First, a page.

With a glossy, brilliant orange skin and equally radiant flesh, persimmons have an otherworldly quality. It's no surprise then that the fruit's genus name is Diospyros, which roughly translates to "fruit of the gods." Native to China, persimmons ultimately spread to Japan and Korea before arriving in California in the 19th century. Though there are hundreds of different Asian cultivars varying in size, color and shape, they can be divided into two categories: astringent and non-astringent.
The difference between the two is the sweetness of their flesh. A non-astringent varietal, like fuyu, can be eaten as soon as it's ripe, while an astringent varietal, such as hachiya, must be as soft as pudding before the biting bitterness disappears.
Ultimately, the varietals all generally taste the same. Heidi Krahling, chef/owner of Insalata's in San Anselmo, California, believes persimmons evoke a cross between a plum and a pear, while Tyler Rodde, executive chef/owner of Oenotri in Napa Valley describes them as a mild pumpkin-apple hybrid.
Referring to the brightly colored fruit as a "workhorse," Krahling utilizes fuyu persimmons in salads, chutneys, compotes and desserts. Sometimes she simply roasts crisp, firm slices accented with warming spices—perhaps cinnamon, ginger or cardamom—as a complement to her Thanksgiving feasts. "Don't be afraid of them because they seem so exotic," she advises chefs who haven't had the chance to work with the fruit before. "They're very approachable."
Meanwhile, Rodde utilizes fuyus in an equally menu-spanning array of dishes: in salads, on pizza with gorgonzola and tossed with pappardelle, Parmesan and walnuts to create a comforting autumnal pasta.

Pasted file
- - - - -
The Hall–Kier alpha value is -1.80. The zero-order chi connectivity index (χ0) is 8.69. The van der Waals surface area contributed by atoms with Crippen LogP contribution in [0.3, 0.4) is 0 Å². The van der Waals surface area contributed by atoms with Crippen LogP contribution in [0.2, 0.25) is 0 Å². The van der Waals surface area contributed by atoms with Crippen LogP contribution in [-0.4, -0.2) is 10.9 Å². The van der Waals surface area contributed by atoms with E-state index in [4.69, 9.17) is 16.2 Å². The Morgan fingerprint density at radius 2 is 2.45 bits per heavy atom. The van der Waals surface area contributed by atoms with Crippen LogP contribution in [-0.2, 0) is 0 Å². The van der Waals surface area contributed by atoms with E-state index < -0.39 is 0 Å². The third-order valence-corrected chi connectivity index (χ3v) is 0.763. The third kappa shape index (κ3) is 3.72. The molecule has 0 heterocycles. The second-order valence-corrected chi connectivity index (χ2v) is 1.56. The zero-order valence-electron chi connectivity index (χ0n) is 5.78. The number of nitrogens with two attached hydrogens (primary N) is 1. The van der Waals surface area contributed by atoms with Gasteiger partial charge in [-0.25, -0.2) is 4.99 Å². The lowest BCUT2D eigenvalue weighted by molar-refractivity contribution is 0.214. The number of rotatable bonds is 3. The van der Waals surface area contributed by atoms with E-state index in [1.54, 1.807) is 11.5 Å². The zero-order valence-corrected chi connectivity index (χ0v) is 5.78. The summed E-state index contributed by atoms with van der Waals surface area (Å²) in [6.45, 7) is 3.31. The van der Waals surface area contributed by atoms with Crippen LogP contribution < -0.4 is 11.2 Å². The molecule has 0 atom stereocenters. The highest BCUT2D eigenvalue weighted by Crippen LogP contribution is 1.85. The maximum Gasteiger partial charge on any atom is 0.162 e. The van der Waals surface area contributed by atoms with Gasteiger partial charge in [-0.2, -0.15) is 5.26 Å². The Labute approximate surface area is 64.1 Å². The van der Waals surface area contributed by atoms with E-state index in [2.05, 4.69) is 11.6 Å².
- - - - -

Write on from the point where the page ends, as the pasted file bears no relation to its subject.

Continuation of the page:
Fuyus are generally a very straightforward fruit to handle, since they lack seeds and can be eaten whole with the exception of the stem and leaves on top. Rodde's lone recommendation for prepping persimmons is to remove their skins first. "The skin is fine, but the fruit is much more delicate if you peel it," he says. "The skin won't break down if you roast it and it'll stick in your teeth if they're in a salad."
Since astringent hachiyas must be super soft and almost jelly-like before they're edible, they are prized by pastry chefs as a flavoring agent. At Oenotri, they're used to make a tender torta and gelato.
Both fuyu and hachiya, as well as other Asian cultivars, are widely available through a variety of commercial growers, many located in San Joaquin Valley, California. Though Krahling occasionally buys them from local producers, she gets most of them from guests and neighbors who bring them to the restaurant in hopes of offloading their excess harvest. "It's our very own community garden," she jokes.
In the Golden State, persimmon season starts in October, peaks during November and December, and can continue into February. Krahling loves seeing them start to show up at farmers' markets. "I don't want to get all weepy, weird," she says, "but they mark the start of a new season with [a] whole new flavor profile."
Aside from the popular Asian cultivars, there are American persimmons (Diospyros virginiana), which are commercially produced and grow wild along the Eastern seaboard and as far west as Texas and Oklahoma. In New England and the Mid-Atlantic, the growing season is much shorter, usually only extending from October into December. This varietal is highly astringent, so the fruit must be handled carefully. The fruit is most often dried to be eaten as is or in salads, or it's used fresh by bakers, who work them into pies, cookies and cakes. You can drink it too! Persimmons are the foundation for a bittersweet, aperitivo-style liqueur by Apologue.